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Links for 2020-12-12
1 min read

Links for 2020-12-12

  1. Why is Apple’s m1 chip so fast?  “Basically you got two forms of parallelism: One that the developer must deal with explicitly when writing code and one that is entirely transparent. Of course the latter relies on lots of transistors on the CPU dedicated to Out-of-Order Execution magic. This is not a viable solution for small CPUs with few transistors. It is the superior Out-of-Order execution that is making the Firestorm cores on the M1 kick ass and take names. It is in fact much stronger than anything from Intel or AMD and they may never be able to catch up.” Fantastic read. [Debugger / Medium]
  2. Identical strangers [Kottke]
  3. ‘Electronic amoeba’ finds approximate solution to traveling salesman problem in linear time. “‘The amoeba core searches for a solution under the electronic environment where resistance values at intersections of crossbars represent constraints and requests of the TSP,’ says Kasai. Using the crossbars, the city layout can be easily altered by updating the resistance values without complicated pre-processing.” []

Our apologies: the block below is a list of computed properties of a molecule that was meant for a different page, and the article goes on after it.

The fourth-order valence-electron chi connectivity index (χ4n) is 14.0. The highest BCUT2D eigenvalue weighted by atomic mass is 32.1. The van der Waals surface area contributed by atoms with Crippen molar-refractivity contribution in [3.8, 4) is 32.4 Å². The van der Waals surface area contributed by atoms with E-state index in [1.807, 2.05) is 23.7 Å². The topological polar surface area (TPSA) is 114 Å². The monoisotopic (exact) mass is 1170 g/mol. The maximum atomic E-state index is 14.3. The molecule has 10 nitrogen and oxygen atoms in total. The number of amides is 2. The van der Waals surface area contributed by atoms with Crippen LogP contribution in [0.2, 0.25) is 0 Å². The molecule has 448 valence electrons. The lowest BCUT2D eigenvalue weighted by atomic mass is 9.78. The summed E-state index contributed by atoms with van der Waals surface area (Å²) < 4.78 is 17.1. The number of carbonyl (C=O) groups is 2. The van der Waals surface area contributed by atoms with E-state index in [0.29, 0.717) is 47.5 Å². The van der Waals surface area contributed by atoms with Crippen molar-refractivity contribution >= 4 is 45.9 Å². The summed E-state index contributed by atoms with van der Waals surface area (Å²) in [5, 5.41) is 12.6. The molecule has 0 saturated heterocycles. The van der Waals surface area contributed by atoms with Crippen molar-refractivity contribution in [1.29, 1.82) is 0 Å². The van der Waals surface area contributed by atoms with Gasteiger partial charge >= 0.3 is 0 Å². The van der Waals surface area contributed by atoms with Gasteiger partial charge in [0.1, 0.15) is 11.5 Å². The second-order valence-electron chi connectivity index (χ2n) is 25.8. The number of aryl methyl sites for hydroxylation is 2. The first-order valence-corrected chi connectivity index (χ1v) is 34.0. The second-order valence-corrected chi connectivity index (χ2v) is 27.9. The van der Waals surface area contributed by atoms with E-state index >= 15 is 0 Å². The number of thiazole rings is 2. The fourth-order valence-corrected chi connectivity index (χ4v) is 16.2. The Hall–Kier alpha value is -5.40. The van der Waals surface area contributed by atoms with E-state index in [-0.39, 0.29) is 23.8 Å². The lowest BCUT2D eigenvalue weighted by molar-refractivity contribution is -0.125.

4. Ai can now train on tiny 4-bit computers. “But then we’re left with one final piece: how to represent in four bits the intermediate values that crop up during training. What’s challenging is that these values can span across several orders of magnitude. […]Trying to linearly scale this to between -8 and 7 loses all the granularity at the tiny end of the scale. […] After two years of research, the researchers finally cracked the puzzle: borrowing an existing idea from others, they scale these intermediate numbers logarithmically.” [MIT Technology News]
  5. Brilliant barcode designs [Sad and Useless]
  6. Endless creation out of nothing. “Since the atomists were wrong and emptiness is nowhere to be found, what was there before the big bang? Did our universe emerge from a vacuum fluctuation? These questions can only be answered within the framework of a predictive theory of quantum gravity that combines quantum mechanics and gravity, which we do not have as of yet. Until it is developed, we will not figure out our cosmic roots.” [Scientific American]
  7. How our hearing can be influenced by our eyes. “This kind of research implies auditory and visual attention are fundamentally intertwined and Best suggests optimal auditory processing requires a degree of spatial alignment between the ears and the eyes.” [New Atlas]
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